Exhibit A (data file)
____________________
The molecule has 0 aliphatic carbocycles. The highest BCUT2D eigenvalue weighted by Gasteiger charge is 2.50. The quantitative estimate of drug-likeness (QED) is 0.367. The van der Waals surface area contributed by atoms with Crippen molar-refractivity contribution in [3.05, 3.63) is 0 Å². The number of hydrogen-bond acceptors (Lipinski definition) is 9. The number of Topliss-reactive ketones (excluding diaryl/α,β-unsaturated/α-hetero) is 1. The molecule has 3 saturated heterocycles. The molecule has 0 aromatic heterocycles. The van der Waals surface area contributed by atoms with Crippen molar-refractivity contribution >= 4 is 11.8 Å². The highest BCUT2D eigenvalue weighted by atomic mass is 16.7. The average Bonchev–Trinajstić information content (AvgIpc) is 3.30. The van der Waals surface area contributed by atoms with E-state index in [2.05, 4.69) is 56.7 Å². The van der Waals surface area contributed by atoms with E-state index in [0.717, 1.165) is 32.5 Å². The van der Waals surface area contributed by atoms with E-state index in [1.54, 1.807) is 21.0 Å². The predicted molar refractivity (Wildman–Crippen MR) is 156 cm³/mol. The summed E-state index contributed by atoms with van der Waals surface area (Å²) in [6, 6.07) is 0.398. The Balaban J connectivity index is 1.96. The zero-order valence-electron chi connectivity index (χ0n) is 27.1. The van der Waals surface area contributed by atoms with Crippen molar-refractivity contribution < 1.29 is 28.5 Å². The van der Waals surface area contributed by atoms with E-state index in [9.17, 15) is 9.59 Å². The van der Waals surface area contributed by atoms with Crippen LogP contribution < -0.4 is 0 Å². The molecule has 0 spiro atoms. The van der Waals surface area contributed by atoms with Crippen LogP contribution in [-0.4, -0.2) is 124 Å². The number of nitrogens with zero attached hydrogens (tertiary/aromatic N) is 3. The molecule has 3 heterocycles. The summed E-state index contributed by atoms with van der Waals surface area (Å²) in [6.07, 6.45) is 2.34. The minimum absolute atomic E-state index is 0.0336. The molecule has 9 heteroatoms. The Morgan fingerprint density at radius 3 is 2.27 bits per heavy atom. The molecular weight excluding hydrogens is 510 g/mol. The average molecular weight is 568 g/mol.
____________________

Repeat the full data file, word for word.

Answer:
The molecule has 0 aliphatic carbocycles. The highest BCUT2D eigenvalue weighted by Gasteiger charge is 2.50. The quantitative estimate of drug-likeness (QED) is 0.367. The van der Waals surface area contributed by atoms with Crippen molar-refractivity contribution in [3.05, 3.63) is 0 Å². The number of hydrogen-bond acceptors (Lipinski definition) is 9. The number of Topliss-reactive ketones (excluding diaryl/α,β-unsaturated/α-hetero) is 1. The molecule has 3 saturated heterocycles. The molecule has 0 aromatic heterocycles. The van der Waals surface area contributed by atoms with Crippen molar-refractivity contribution >= 4 is 11.8 Å². The highest BCUT2D eigenvalue weighted by atomic mass is 16.7. The average Bonchev–Trinajstić information content (AvgIpc) is 3.30. The van der Waals surface area contributed by atoms with E-state index in [2.05, 4.69) is 56.7 Å². The van der Waals surface area contributed by atoms with E-state index in [0.717, 1.165) is 32.5 Å². The van der Waals surface area contributed by atoms with E-state index in [1.54, 1.807) is 21.0 Å². The predicted molar refractivity (Wildman–Crippen MR) is 156 cm³/mol. The summed E-state index contributed by atoms with van der Waals surface area (Å²) in [6, 6.07) is 0.398. The Balaban J connectivity index is 1.96. The zero-order valence-electron chi connectivity index (χ0n) is 27.1. The van der Waals surface area contributed by atoms with Crippen molar-refractivity contribution < 1.29 is 28.5 Å². The van der Waals surface area contributed by atoms with E-state index in [9.17, 15) is 9.59 Å². The van der Waals surface area contributed by atoms with Crippen LogP contribution < -0.4 is 0 Å². The molecule has 0 spiro atoms. The van der Waals surface area contributed by atoms with Crippen LogP contribution in [-0.4, -0.2) is 124 Å². The number of nitrogens with zero attached hydrogens (tertiary/aromatic N) is 3. The molecule has 3 heterocycles. The summed E-state index contributed by atoms with van der Waals surface area (Å²) in [6.07, 6.45) is 2.34. The minimum absolute atomic E-state index is 0.0336. The molecule has 9 heteroatoms. The Morgan fingerprint density at radius 3 is 2.27 bits per heavy atom. The molecular weight excluding hydrogens is 510 g/mol. The average molecular weight is 568 g/mol.